Lane and Kay suggested Pulau Akar some 15 miles to the northeast. The directions for the approach in the notes we refer to as the Howarth ones (www.thehowarths.net) were detailed with a series of three waypoints through the reef strewn bay. They cruised this area in 2016 snorkelling and diving in company with a couple of other yachts and their notes form one of two sources of pilotage information we have for the Anambas, the other being a brief section in the Rally’s own cruising guide.
The hope was for a downwind sail but getting a spinnaker on deck before we departed put paid to that! With little wind Temptress motored all the way, the skipper using the opportunity to tune the charging systems and run the watermaker all day. Mai Tai chose to hoist sail initially and hence arrived a couple of hours after us. Looking at the chart as we motored across I paused to ponder yet again who the sailors were who gave their names to local shoals – Walsh, Barnes, Brownrigg, Howard, Bennett and Pascoe?
We took the passage between Akar and it’s neighbour Pulau Bate, some 100 metres wide but with reef and rocks extending out from either side. I stood on the bow to warn of rapidly rising rock or coral but in fact the channel was never less than 30 metres deep. The tide flowing through though was a knot or more against us. Around the corner the first of two deep bays on the north end of Akar proved to be very sheltered, like a long V. The waypoints were helpful as the reefs reach out from either shore to almost join at the entrance and then again half way in. Temptress anchored in the circular area between the two, Mai Tai went through the second pass into the shallower area beyond.
Around us low rock promontories like two fingers stretched out. They are covered in scrubby trees. A tiny beach in a kink of the granite on the eastern shore is filled with coconut palms. The water was disappointing, too murky for good snorkelling though we did explore a bit. In the afternoon heat the water was the best place to be. There are mangroves at the foot of the bay so possibly some fresh water source causes the murkiness. The granite boulders the line both sides are like some giant building set of rough hewn cubes.
In the evening a tiny local boat towing a couple of dugout canoes arrived. When it was dark the men went ashore with bright torches. We assume they were hunting land crabs. The following morning two of them paddled over to offer Kevin some small reef fish which he politely declined. They then headed down to Mai Tai unaware that Lane and Kay are rarely awake at 06:30. Then loading one dugout onto their tiny motor boat which was already laden to the gunnels with whatever they’d caught overnight, the four of them headed off. The flat seas mean they do not risk being swamped enroute.
Only a tenth of the many islands are inhabited. We have seen not one village since we left Terempa six days ago though most bays have a small boat or two as well as empty moorings marked by plastic bottles. Birdlife seems limited to a few terns and the occasional sound of disturbed fruit bats. We did spot a stubby white bird with black wing feathers that could have been a pied imperial pigeon ( identification from the Singapore Bird App) flying through the palms here on Akar yesterday afternoon. No monkeys, no boar, no sea eagles; Singapore, a first world city, offers more wildlife.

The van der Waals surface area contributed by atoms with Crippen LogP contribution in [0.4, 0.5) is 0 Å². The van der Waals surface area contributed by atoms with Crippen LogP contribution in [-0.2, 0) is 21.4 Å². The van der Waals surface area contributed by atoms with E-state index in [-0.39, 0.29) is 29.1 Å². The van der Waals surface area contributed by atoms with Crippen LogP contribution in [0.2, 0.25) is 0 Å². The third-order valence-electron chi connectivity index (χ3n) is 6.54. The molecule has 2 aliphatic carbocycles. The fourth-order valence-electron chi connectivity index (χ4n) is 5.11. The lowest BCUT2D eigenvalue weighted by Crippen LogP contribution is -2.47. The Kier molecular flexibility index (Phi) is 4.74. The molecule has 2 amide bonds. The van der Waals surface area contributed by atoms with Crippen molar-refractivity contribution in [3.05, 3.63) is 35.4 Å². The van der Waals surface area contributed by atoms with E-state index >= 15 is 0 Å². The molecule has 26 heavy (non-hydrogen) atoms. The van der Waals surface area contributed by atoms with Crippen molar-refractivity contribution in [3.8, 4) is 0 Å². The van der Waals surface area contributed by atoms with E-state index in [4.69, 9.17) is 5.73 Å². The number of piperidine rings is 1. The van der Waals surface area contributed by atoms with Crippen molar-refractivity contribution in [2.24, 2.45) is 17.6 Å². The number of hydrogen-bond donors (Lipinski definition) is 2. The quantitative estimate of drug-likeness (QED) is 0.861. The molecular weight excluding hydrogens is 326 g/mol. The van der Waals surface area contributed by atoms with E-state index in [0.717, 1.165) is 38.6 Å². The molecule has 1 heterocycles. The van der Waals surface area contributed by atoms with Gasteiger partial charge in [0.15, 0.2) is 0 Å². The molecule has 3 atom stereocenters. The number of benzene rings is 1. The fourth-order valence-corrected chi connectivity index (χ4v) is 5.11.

Onboard fresh food is starting to run low – eggs and vegetables are in short supply, the ice box has one pack of meatballs and a kilo of chicken drumsticks. We are not due in the main ‘town’ of Natuna for ten days so we have to decide whether to head back to Terempa for provisions or simply alter our diet to tins. Sadly the veggies and fruit we bought in Terempa market have not lasted well, as much has been discarded as eaten despite being kept cool as we usually do. I wistfully remember the overflowing veggie gardens of the Marquesas where the ladies would sell their surplus in the town each day. Here it seems nothing is grown locally but I hope to be proved wrong with our next stop, the waterfall which is rumoured to be close a village.
Not Island Five
Strictly speaking this is not a new island to our tour since Terempa lies on Pulau Siantan’s northern shore but, being on the other side of steep terrain and located amongst the reefs and islands on the east coast, todays intended anchorage may as well be. We’d heard from Ganesh, via Henrietta and Mai Tai that twenty knots of wind was forecast for later today. The barometer has been falling very slowly over the last 24 hours indicating some change in the weather and yesterday angry clouds were piling up grey and orange, not fluffy white to the south. It hasn’t really rained for days, the odd evening downpour that lasts just a few minutes but hasn’t washed the decks of salt and dirt.
As we motored north this morning, looking out over the South China Sea to the east, the clouds were forming themselves up in a squall line and it was definitely raining out there. ‘Waterfall Bay’ our destination is entirely surrounded apart from the narrow channel between the islands it lies on and should be well protected from any wind.